Stop me if you’ve heard this one before: an immortal badass who has mysteriously lost his memory struggles to remember his true mission, hooks up with a mismatched party of adventures, and ends up in a super-powered street fight with the fate of the whole world hanging in the balance. That’s Lost Odyssey in a nutshell. It’s like a collection of role-playing clichés from the last quarter century mashed together in a box with “I can’t believe it’s not Final Fantasy” printed on the side. And it’s okay for what it is. Just don’t expect too much that you haven’t seen before.
The story beings with our forgetful hero, Kaim Argonar, getting hit with a meteor in the middle of pitched battle between two warring city-states. Usually when an astral body lands on your noggin that’s all she wrote, so it kinda tips everyone off that something just ain’t quite right when he walks away unscathed. Upon reporting back his superiors send their newly discovered unbreakable soldier off to investigate the possible source of the incident, and wackiness ensues. There are twists and turns, most of which are pretty predicable, and what passes for political intrigue is fairly trite. The whole thing is handled with a healthy serving of melodrama and the exploration of the nature of immortality is a heavy-handed emotional roller coaster that just becomes tiresome after a while. Thankfully the much needed comic relief of one party member saves the game from being one giant bummer.
If that doesn’t sound like a ringing endorsement, there’s hope yet. The reason to be excited about Lost Odyssey is this: if you’re an old school JRPG fan this is the best we’ve seen so far on the 360, complete with turn-based combat, lots of items and abilities to find and make use of, and steady supply of dungeons to explore. Sadly the variety of encounters in a given area tends to be a little lacking, and again there’s very little you haven’t seen here in terms of types of spells, etc., but basically all of the elements of a classic RPG are present here working as intended.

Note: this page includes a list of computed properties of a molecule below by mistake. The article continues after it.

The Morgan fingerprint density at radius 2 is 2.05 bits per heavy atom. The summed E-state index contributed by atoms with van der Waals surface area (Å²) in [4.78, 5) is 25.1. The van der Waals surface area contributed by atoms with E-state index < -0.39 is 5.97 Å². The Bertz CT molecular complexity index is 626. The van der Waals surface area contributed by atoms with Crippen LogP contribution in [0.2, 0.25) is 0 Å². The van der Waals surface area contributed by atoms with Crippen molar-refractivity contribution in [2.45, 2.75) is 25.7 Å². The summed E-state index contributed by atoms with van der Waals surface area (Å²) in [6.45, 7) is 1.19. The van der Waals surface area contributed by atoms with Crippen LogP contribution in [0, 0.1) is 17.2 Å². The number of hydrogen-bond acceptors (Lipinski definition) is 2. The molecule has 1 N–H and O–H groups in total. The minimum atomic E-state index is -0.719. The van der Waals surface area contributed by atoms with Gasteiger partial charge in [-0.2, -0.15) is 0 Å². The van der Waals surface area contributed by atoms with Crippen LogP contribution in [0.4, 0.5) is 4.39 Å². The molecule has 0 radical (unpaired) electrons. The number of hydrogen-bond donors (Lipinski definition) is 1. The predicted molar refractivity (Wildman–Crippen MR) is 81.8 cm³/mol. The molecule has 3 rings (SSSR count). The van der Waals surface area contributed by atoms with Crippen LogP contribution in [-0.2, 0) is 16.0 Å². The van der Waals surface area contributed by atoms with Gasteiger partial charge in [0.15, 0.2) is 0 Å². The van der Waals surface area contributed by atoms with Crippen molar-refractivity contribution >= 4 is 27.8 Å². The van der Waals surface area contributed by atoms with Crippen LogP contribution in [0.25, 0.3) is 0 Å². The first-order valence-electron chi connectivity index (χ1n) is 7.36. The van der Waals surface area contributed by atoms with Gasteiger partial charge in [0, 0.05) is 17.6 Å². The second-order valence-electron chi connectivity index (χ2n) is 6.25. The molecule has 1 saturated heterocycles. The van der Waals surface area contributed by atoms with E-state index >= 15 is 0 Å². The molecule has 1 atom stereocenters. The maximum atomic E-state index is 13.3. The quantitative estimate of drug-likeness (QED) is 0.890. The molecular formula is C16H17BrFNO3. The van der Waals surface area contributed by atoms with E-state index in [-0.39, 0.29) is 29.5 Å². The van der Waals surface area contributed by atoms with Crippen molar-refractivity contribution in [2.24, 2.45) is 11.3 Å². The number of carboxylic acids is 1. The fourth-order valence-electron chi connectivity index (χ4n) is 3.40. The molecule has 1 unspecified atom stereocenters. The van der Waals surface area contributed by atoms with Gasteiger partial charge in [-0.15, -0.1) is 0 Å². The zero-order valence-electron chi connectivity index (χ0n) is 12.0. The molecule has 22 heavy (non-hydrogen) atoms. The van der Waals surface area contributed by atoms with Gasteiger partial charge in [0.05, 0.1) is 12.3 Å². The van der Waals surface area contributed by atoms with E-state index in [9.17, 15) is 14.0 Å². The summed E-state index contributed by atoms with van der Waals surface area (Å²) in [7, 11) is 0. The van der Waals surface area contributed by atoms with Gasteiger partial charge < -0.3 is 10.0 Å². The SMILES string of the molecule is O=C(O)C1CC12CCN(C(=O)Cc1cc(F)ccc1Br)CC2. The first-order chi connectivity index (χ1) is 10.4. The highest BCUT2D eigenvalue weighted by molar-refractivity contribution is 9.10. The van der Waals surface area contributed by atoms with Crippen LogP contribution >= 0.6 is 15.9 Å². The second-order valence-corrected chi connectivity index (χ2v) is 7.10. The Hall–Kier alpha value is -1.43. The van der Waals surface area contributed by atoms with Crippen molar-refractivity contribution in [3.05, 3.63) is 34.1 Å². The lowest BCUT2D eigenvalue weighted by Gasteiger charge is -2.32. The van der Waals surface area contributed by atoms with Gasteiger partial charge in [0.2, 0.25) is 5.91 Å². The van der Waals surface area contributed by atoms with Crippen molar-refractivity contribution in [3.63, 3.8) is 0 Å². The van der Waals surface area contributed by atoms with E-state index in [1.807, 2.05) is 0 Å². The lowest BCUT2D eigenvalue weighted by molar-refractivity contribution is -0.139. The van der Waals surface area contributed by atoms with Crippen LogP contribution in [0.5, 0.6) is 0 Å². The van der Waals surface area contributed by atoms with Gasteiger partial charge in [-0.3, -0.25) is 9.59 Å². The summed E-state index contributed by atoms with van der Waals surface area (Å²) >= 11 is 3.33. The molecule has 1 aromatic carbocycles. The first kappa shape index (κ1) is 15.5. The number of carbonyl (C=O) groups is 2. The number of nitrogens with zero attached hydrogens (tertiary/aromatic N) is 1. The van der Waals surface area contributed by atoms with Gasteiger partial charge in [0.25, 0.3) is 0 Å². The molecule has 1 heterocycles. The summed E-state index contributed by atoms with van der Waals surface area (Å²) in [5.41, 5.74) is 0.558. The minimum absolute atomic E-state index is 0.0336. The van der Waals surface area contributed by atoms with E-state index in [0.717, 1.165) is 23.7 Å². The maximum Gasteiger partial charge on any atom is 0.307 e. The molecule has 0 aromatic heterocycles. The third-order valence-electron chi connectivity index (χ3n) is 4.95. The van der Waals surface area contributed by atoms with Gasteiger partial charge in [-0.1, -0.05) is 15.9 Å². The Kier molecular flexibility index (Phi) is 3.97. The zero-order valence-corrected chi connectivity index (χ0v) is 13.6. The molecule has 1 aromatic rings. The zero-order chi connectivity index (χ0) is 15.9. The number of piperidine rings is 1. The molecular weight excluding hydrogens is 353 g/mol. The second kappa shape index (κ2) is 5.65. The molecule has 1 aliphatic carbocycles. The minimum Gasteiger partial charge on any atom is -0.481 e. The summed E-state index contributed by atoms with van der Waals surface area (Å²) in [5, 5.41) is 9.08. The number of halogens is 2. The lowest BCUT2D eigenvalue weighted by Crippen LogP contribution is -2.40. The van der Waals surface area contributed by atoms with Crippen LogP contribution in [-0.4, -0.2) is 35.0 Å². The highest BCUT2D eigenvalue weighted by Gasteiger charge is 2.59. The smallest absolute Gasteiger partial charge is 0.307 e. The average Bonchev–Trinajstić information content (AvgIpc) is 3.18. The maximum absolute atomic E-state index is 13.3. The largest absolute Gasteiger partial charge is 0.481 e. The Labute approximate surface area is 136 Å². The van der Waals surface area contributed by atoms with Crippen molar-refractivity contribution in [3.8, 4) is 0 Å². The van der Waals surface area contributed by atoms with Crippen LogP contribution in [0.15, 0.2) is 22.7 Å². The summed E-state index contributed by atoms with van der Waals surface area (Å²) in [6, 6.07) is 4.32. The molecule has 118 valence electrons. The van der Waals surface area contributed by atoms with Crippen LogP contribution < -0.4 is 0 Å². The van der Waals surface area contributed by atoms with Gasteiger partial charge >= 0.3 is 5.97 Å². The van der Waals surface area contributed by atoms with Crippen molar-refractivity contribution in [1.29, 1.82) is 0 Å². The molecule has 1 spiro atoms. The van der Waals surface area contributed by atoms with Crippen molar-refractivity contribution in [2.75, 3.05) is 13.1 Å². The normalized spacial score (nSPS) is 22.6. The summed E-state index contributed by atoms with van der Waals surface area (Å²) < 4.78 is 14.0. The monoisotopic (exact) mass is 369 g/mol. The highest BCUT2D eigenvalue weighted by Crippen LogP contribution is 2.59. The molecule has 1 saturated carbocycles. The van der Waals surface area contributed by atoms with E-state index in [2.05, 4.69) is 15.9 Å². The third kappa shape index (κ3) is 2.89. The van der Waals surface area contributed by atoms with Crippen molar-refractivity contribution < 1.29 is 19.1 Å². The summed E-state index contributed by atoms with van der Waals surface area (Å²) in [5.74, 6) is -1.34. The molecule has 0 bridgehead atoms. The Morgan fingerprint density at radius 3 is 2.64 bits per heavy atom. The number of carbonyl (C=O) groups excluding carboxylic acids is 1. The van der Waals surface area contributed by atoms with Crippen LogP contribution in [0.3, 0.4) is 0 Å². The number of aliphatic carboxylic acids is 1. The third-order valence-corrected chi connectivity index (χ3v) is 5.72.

Weighing in on a whopping four discs, Lost Odyssey is a lot of game, particularly for those inclined to ferret out every last secret. It’s easy to lose fifty hours just playing through the main story, with about half of that again added for optional material. The pacing is a little rocky, with a slow start and a tedious section around the middle where the party gets separated into smaller groups, some of which don’t function all that well. Likewise the difficulty spikes at odd times only to get very easy at the end if you’ve spent any time at all on powering-up your characters. Still there’re a lot of decent role-playing morsels here to enjoy here if you can look past some of the shortcomings.
When you get right down to it, Lost Odyssey plays like a mediocre Final Fantasy game, which isn’t so bad really. Hell, some Final Fantasy games have played like mediocre Final Fantasy games, and if you’re a 360 owner who loves classic RPGs you’re going to want to play it. It looks great, and even if it isn’t the best role-playing game ever it falls well short of the worst. If the RPG scene was as ripe with kickass games as the shooter market is it would be easy to suggest giving Lost Odyssey a pass, but given the dearth of quality role-playing titles it really is a must have for RPG fans. Its flaws are at times almost tangible, but it remains mostly enjoyable despite them and it is a substantial chunk of gaming to sink your teeth into. Don’t expect too much out of it and you won’t be disappointed.